I was proud to serve as president of Les Dames d’Escoffier. Every year, we honored a star from our dining and drinking galaxy. During this time, I stumbled across the writings of M. F. K. Fisher, and I applauded her designation as America’s so-called “epicure laureate.” I unhesitatingly chose M. F. K. when it was my turn to choose the honoree for our annual dinner.
The New York Public Library’s private dining room was the destination for the event. A committee formed to plan the evening. Tables were set with beautiful floral cloths, upon which her books were placed as the centerpieces.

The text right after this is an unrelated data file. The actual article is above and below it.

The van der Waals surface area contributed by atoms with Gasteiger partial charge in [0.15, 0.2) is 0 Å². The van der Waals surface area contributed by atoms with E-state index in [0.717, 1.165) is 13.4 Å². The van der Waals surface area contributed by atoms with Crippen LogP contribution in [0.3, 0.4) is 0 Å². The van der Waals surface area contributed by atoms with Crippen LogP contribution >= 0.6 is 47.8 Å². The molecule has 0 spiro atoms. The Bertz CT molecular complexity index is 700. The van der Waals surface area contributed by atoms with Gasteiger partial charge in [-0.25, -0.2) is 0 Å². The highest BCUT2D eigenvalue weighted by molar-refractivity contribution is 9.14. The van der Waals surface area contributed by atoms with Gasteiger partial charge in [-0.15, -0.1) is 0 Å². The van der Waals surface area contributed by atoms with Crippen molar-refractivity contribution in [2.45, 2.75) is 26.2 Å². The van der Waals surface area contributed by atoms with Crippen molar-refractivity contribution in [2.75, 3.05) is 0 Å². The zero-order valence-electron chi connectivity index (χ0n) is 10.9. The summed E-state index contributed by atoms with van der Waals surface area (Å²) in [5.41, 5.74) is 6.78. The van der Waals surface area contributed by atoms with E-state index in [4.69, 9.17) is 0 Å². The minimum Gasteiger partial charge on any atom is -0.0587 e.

I stepped into the library elevator and pressed the button for the third floor. At that instant, a seemingly homeless woman shuffled through the closing doors. “Crumbs!,” I thought. What could I say? “Grrumph! Madam! This is a private dinner. Buzz off.”? No, I couldn’t possibly say that.
But what? How could I explain the situation politely? It took only a moment to arrive at our destination. The host of the hospitality committee stepped forward to greet us. “Welcome, welcome, Ms. Fisher!” she gushed addressing the old lady.
Crumbs, thought I.